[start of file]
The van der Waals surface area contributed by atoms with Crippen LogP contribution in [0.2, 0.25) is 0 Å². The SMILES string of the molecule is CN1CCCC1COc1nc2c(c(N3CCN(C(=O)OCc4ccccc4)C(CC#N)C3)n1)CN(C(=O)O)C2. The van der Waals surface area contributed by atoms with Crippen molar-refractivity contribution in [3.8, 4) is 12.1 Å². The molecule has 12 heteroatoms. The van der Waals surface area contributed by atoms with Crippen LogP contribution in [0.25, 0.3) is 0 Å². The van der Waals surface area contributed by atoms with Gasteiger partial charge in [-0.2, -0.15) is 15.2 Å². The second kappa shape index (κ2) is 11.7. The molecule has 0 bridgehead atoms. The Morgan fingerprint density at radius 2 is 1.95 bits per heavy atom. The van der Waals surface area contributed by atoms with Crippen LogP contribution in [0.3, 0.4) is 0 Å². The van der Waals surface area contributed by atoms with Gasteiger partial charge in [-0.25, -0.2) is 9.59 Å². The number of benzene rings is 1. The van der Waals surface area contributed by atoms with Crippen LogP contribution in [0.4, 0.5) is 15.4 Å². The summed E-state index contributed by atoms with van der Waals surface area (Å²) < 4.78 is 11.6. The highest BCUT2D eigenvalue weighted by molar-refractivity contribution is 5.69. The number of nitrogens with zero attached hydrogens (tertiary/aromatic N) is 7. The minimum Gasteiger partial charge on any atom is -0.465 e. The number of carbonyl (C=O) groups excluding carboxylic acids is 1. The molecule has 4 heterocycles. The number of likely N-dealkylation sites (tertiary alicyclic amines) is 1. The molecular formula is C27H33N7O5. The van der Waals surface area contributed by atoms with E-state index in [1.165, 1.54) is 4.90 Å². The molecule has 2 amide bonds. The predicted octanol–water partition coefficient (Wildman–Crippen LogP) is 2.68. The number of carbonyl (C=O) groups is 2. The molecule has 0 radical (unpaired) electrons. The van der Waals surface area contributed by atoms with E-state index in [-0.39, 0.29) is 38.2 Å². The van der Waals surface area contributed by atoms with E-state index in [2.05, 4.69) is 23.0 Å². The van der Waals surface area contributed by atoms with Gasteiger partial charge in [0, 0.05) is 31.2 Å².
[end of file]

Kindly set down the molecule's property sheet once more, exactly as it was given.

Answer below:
The van der Waals surface area contributed by atoms with Crippen LogP contribution in [0.2, 0.25) is 0 Å². The SMILES string of the molecule is CN1CCCC1COc1nc2c(c(N3CCN(C(=O)OCc4ccccc4)C(CC#N)C3)n1)CN(C(=O)O)C2. The van der Waals surface area contributed by atoms with Crippen molar-refractivity contribution in [3.8, 4) is 12.1 Å². The molecule has 12 heteroatoms. The van der Waals surface area contributed by atoms with Crippen LogP contribution in [0.25, 0.3) is 0 Å². The van der Waals surface area contributed by atoms with Gasteiger partial charge in [-0.2, -0.15) is 15.2 Å². The second kappa shape index (κ2) is 11.7. The molecule has 0 bridgehead atoms. The Morgan fingerprint density at radius 2 is 1.95 bits per heavy atom. The van der Waals surface area contributed by atoms with Crippen LogP contribution in [0.3, 0.4) is 0 Å². The van der Waals surface area contributed by atoms with Gasteiger partial charge in [-0.25, -0.2) is 9.59 Å². The number of benzene rings is 1. The van der Waals surface area contributed by atoms with Crippen LogP contribution in [0.4, 0.5) is 15.4 Å². The summed E-state index contributed by atoms with van der Waals surface area (Å²) < 4.78 is 11.6. The highest BCUT2D eigenvalue weighted by molar-refractivity contribution is 5.69. The number of nitrogens with zero attached hydrogens (tertiary/aromatic N) is 7. The minimum Gasteiger partial charge on any atom is -0.465 e. The number of carbonyl (C=O) groups excluding carboxylic acids is 1. The molecule has 4 heterocycles. The number of likely N-dealkylation sites (tertiary alicyclic amines) is 1. The molecular formula is C27H33N7O5. The van der Waals surface area contributed by atoms with E-state index in [1.165, 1.54) is 4.90 Å². The molecule has 2 amide bonds. The predicted octanol–water partition coefficient (Wildman–Crippen LogP) is 2.68. The number of carbonyl (C=O) groups is 2. The molecule has 0 radical (unpaired) electrons. The van der Waals surface area contributed by atoms with E-state index in [-0.39, 0.29) is 38.2 Å². The van der Waals surface area contributed by atoms with E-state index in [2.05, 4.69) is 23.0 Å². The van der Waals surface area contributed by atoms with Gasteiger partial charge in [0, 0.05) is 31.2 Å².